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“Our current farm program subsidizes the wrong things,” coalition co-chair and Georgia-based rancher Will Harris, told Earther. “The Green New Deal is a step in the right direction in addressing these things.”

Doing all this not only protects the environment and combats climate change, but it also benefits public health and equity. After all, the Green New Deal is all about equity and justice. The coalition wants to see these values come into the agriculture sector, too. Some farming can lead to air pollution, for example, which harms the rural families who live nearby. The air pollution emitted from all the corn farms in the Midwest—usually grown in a monoculture, which this coalition is trying to end, as growing a single crop ruins soil health—kills an estimated 4,300 Americans prematurely a year, a study earlier this year found. That needs to end.

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The farmers and ranchers in this coalition believe in investing in small local producers. That’ll not only address the pollution problem, but it should also address food accessibility. Some 2.3 million people live in food deserts, according to Tulane University. This means they’re more than a mile from the closest grocery store and don’t own a car. Under a Green New Deal, food producers should be on every other corner, said Maine Representative Craig Hickman, who is also a farmer and chairs the state’s Joint Standing Committee on Agriculture.

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“In rural communities, a corner might be 10 miles away, but we want that because we are also dealing with poverty. We are dealing with rural cleansing. We are dealing with hunger. We are dealing with malnutrition,” Hickman told Earther. “Food is medicine, and so we take care of our bodies, but food sovereignty and small farms and small food producers also take care of the Earth and the environment. We steward the land in a way that is regenerative.”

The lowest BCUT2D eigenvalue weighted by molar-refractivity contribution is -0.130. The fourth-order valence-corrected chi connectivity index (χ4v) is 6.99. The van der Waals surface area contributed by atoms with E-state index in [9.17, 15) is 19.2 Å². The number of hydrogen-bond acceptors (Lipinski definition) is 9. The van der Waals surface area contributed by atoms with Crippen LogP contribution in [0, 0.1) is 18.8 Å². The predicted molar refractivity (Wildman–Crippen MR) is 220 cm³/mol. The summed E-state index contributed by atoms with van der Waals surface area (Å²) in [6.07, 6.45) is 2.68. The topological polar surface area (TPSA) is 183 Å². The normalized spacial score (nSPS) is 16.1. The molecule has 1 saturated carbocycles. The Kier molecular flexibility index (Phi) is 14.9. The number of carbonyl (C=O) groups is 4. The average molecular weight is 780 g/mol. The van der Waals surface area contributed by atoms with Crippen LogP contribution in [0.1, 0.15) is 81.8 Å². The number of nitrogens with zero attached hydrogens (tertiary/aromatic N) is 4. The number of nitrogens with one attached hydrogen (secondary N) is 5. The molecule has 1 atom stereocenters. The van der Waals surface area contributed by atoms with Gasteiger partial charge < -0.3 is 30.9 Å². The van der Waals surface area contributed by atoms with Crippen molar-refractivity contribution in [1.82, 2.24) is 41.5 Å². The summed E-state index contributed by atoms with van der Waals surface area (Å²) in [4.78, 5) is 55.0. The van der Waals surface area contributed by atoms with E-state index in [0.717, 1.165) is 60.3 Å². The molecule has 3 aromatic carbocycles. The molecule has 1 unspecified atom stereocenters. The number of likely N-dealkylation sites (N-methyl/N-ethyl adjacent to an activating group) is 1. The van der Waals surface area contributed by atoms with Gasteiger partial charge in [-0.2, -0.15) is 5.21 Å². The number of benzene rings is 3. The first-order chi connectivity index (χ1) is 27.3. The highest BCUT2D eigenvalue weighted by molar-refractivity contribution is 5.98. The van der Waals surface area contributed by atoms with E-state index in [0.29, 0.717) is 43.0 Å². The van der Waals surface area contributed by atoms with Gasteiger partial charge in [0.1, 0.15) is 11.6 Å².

This coalition is dedicated to revolutionizing farming practices in the U.S. The way its members see it, the Green New Deal is the right path there. Democratic presidential candidates are already recognizing this. Elizabeth Warren released a plan for a new farm economy that touched many of these points just last month. Bernie Sanders has also been clear that he wants to see this industry shift its focus to family farms and sustainability.

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Any type of Green New Deal under the current administration feels unlikely, but 2020 isn’t that far off anymore. And these farmers and ranchers just may have the support of their president come next year.

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About the author

Yessenia Funes

I mostly write about how environmental policy and climate change intersect with race and class though I occasionally write about animals, science, and art, too. We all need an escape, right?